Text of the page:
Carnival Australia Executive Chairman Ann Sherry today pledged that cruising would play a significant part in Queensland’s economic recovery from Cyclone Debbie's onslaught.
Ms Sherry’s comments followed an inspection of cyclone affected areas of the State with Queensland Premier Annastacia Palaszczuk and State Tourism Minister Kate Jones as well as Federal Minister for Trade, Tourism and Investment Steven Ciobo.
Her remarks also coincided with the embarkation of 2000 passengers on P&O Cruises’ Pacific Dawn in Brisbane today, with the 70,000-tonne ship set to become the first cruise ship to visit Airlie Beach since the cyclone when it calls at the Whitsundays town on Thursday.
Pacific Dawn’s visit will be the first of three P&O calls to the Whitsunday coast this month. A total of 34 ships from across Carnival Australia’s cruise brands are scheduled to visit the region this year -- eight more than in 2016 -- while 48 visits are scheduled next year.
The largest cruiser operator in Australia, Carnival Australia represents seven iconic cruise brands – P&O Cruises Australia, Princess Cruises, Carnival Cruise Line, Cunard, Seabourn, Holland America Line and P&O Cruises World Cruising.
“As a proud Queenslander, I am delighted that our cruise lines such as P&O Cruises can play a part in Queensland’s economic recovery following Cyclone Debbie,” Ms Sherry said.
“Coastal areas are heavily dependent on tourism for jobs and the visitor economy generally so the communities need visitors to return to help them rebuild.
“The sight of cruise ships returning to cyclone affected destinations is a signal to people around Australia and internationally that tourism is bouncing back and that they should consider holidaying in Queensland.
“We know it is going to be an emotional moment on Thursday when Pacific Dawn arrives at Airlie Beach for the first time since Cyclone Debbie and the first passengers start coming ashore from the ship’s tender vessels.”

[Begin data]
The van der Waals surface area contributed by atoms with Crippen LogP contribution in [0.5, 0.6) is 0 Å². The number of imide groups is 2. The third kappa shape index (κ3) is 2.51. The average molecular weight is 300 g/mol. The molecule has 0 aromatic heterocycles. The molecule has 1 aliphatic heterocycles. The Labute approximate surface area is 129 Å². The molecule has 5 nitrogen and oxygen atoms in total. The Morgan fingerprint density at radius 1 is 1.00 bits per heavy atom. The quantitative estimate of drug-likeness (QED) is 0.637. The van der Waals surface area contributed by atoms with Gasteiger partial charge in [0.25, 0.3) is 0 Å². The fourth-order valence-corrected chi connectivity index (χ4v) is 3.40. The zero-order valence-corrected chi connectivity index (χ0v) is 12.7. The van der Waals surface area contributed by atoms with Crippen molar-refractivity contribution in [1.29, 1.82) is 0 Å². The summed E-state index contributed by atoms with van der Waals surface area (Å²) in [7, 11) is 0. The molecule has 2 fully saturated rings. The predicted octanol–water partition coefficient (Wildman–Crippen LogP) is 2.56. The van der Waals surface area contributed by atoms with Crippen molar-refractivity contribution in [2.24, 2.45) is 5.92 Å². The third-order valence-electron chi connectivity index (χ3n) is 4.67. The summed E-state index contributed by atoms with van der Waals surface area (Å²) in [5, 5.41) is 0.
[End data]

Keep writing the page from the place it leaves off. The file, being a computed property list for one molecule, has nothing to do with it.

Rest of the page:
Ms Sherry said $10,000 from the P&O Pacific Partnership would be devoted to cyclone relief and would be presented to civic leaders at Airlie Beach on Thursday.
Cruising’s role in post cyclone recovery comes at a time when Queensland has recorded massive growth as a cruise market.
In 2015-16, cruising contributed $976 million to the Queensland economy -- a stunning increase of 53 per cent on 2014-15.
Nearly 300,000 Queenslanders took a cruise holiday in 2015 -- around a third of the more than one million Australians who cruised that year.
Ms Sherry said Brisbane was also emerging as a major cruise hub with three ships in Carnival Australia’s fleets -- Pacific Dawn, Pacific Aria and Sun Princess -- currently homeported in the city.
Ship turnarounds from Carnival Australia brands in Brisbane would increase from 124 this year to 142 in 2018.
“Record cruising growth in Queensland is perfectly timed for cruise tourism to play a significant role in the post cyclone resurgence of local tourism,” Ms Sherry said. “We are proud to be part of it.”